Nostalgia: Healing waters of Portobello Turkish baths
A social occasion for the Capital's industrial workers, a trip to the Turkish baths in Portobello allowed time to relax, heal and luxuriate.
Portobello Sea Water Spa first opened its doors to the public in 1901.
Portobello baths were built by the Corporation and soon became established as a treatment centre and health spa for the middle classes.
The baths, which had separate pools for men and women, used water pumped from the sea and filtered.
At that time, the water was heated by coal boilers to around 76F (24C). Even the showers ran with hot and cold sea water. The healing properties of sea water were widely accepted and the baths were recommended by doctors for patients suffering from sciatica, rheumatism and nervous disorders.
Apart from swimming for exercise, visitors could relax in the luxury of Turkish or Russian baths, exercise in the gymnasium or take tea in the cafeteria.
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Spectators could watch the swimmers from an ornamental balcony over the pond area, and an exterior balcony to the front of the building afforded wonderful views of the coastline.
Charlie Styles began working at the baths 36 years ago, shortly before his 15th birthday. His first job was as a Towel Boy.
“I was responsible for making sure the towels got to the laundry, got washed, spun, dried and neatly folded with the Edinburgh Corporation emblem bang in the middle,” he remembers.
Post-war Portobello saw the baths re-emerge as a main swimming pool, but keeping the Turkish, Russian and aerotone baths - although, by then, regular Portobello visitors had begun to venture abroad. But the baths remained as popular as ever with local industry workers, such as miners, coal merchants and workers in the glass foundry.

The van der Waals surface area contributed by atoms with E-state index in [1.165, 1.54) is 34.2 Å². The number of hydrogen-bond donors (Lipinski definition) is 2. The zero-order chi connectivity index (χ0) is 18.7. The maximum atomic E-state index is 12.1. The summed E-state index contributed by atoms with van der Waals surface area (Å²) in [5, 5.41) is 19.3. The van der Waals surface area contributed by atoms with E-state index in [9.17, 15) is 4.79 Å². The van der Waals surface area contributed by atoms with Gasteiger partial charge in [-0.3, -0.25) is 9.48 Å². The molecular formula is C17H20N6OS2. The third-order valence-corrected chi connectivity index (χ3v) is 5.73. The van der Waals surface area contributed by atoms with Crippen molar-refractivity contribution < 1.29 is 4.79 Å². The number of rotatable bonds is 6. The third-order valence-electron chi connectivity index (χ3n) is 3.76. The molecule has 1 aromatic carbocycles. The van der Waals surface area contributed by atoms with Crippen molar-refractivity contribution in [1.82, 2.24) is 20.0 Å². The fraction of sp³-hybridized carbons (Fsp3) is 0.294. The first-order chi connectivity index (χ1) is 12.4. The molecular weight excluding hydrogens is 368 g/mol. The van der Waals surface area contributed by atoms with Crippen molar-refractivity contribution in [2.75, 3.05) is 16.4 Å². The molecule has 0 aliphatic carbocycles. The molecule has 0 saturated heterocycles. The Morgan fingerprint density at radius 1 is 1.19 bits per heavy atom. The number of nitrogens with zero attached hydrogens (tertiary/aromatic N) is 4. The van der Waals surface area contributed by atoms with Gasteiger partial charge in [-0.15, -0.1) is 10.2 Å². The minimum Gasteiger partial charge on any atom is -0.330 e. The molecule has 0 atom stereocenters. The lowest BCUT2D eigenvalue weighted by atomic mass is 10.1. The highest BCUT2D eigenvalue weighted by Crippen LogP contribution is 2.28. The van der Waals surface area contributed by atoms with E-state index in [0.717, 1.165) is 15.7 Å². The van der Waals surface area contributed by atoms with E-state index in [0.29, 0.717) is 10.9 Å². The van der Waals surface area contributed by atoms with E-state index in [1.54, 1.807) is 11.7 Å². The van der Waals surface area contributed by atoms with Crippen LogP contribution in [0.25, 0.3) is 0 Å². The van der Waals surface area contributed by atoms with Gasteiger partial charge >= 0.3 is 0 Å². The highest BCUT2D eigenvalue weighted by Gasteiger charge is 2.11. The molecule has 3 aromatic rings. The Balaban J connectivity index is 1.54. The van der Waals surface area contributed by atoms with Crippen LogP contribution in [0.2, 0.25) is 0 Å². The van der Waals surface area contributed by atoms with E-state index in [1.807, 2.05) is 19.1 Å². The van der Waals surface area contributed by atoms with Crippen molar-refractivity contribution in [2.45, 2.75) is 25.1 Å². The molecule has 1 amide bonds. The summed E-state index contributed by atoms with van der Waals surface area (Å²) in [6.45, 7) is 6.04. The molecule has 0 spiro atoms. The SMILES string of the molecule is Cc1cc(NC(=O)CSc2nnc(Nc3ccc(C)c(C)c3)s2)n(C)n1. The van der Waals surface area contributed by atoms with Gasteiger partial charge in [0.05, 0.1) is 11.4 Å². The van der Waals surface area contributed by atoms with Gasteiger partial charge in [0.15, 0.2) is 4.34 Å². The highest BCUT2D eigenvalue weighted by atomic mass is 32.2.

Coming for a soak in one of the 18 hot baths was a sociable occasion, Charlie recalls.
“Those were magnificent days. Everyone knew everyone else, and there was a huge sense of the baths being the centre of the community.
“You began to know who would arrive when, and what their idiosyncrasies were. The public nowadays are friendly, but in those days they were like family.”
Literally, as it turned out, since Charlie met his wife at the pool one day when she came for a swim.
Charlie worked his way up to be a Turkish bath attendant and his duties included massage, something he had learned along the way.
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A ticket for two shillings and sixpence entitled the bearer to a complete wash-down, during which you would be scrubbed with soap and a loofah.
The 1970s and 1980s saw big changes in the service to the public. New regulations meant that the Turkish attendant couldn’t serve tea in the steam room and the lifeguard couldn’t leave his post to give informal swimming lessons.
Industry, too, moved out of town and more and more people started owning homes which had bathrooms.
Portobello baths evolved again at the turn of the last century when it was closed for two years for refurbishment.
Beautifully restored at a cost of £4 million, with great care taken to keep as many original features as possible, it has further evolved into a swim centre for the new century.
“The reaction of the community was very positive,” says Charlie, now part of the management of the pool. “People who have been coming here for years are still coming, only now they’re wearing lycra, bringing their own towels and likely to be taking part in an aqua aerobics class for the over-50s.
“Hopefully Portobello baths and I will continue to evolve for many years to come.”